Saint Ferdinand
1730-1760
Querétaro, México

This statue of Saint Ferdinand, the King of Castile and León in Spain, was originally part of an altar screen installed in the Cathedral of Querétaro, Mexico, around 1750. Many cathedrals in Spain and Latin America installed main altar pieces dedicated to royal saints. Statues of Saint Ferdinand were often paired with ones of his friend and cousin, Saint Louis IX of France. The Denver statue was collected in Querétaro in 1920; its matching statue of Saint Louis is in a private collection in Mexico City.
As in Europe, the statues in altarscreens of Latin America were carved of wood. Fabric areas were treated with a technique known in Spanish as estofado, in which tissue-thin sheets of hammered gold were applied to a red gesso ground. Next, paint was applied over the gold leaf. Then the paint layer was stamped or etched through to reveal the gold underneath, in imitation of the elaborate brocade fabrics of the period. Areas depicting skin, such as the faces and hands, were created using a different technique known asencarnación, in which white gesso was painted in flesh tones, shellacked, and gently sanded. The process was repeated until the buildup of layers achieved a glowing surface imitating real skin. (Denver Art Museum)

Denver Art Museum

Saint Ferdinand

1730-1760

Querétaro, México

This statue of Saint Ferdinand, the King of Castile and León in Spain, was originally part of an altar screen installed in the Cathedral of Querétaro, Mexico, around 1750. Many cathedrals in Spain and Latin America installed main altar pieces dedicated to royal saints. Statues of Saint Ferdinand were often paired with ones of his friend and cousin, Saint Louis IX of France. The Denver statue was collected in Querétaro in 1920; its matching statue of Saint Louis is in a private collection in Mexico City.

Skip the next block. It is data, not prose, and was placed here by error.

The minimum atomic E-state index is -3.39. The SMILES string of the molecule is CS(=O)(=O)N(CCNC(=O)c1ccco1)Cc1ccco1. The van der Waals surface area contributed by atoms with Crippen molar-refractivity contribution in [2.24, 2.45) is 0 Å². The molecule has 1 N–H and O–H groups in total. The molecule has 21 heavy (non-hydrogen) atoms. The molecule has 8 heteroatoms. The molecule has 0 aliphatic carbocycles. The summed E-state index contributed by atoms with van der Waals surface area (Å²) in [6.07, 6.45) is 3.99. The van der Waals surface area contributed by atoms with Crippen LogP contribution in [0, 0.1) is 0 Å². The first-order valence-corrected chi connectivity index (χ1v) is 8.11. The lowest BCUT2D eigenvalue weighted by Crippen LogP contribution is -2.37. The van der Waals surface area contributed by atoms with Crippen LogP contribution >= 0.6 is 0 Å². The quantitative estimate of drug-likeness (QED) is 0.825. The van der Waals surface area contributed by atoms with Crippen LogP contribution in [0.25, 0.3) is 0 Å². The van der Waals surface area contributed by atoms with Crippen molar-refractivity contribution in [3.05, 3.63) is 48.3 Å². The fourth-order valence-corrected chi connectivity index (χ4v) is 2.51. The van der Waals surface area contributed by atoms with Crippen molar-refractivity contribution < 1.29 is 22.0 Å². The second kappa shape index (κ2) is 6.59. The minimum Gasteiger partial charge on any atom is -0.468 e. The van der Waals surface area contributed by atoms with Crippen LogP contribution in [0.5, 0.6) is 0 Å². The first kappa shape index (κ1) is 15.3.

As in Europe, the statues in altarscreens of Latin America were carved of wood. Fabric areas were treated with a technique known in Spanish as estofado, in which tissue-thin sheets of hammered gold were applied to a red gesso ground. Next, paint was applied over the gold leaf. Then the paint layer was stamped or etched through to reveal the gold underneath, in imitation of the elaborate brocade fabrics of the period. Areas depicting skin, such as the faces and hands, were created using a different technique known asencarnación, in which white gesso was painted in flesh tones, shellacked, and gently sanded. The process was repeated until the buildup of layers achieved a glowing surface imitating real skin. (Denver Art Museum)

Denver Art Museum

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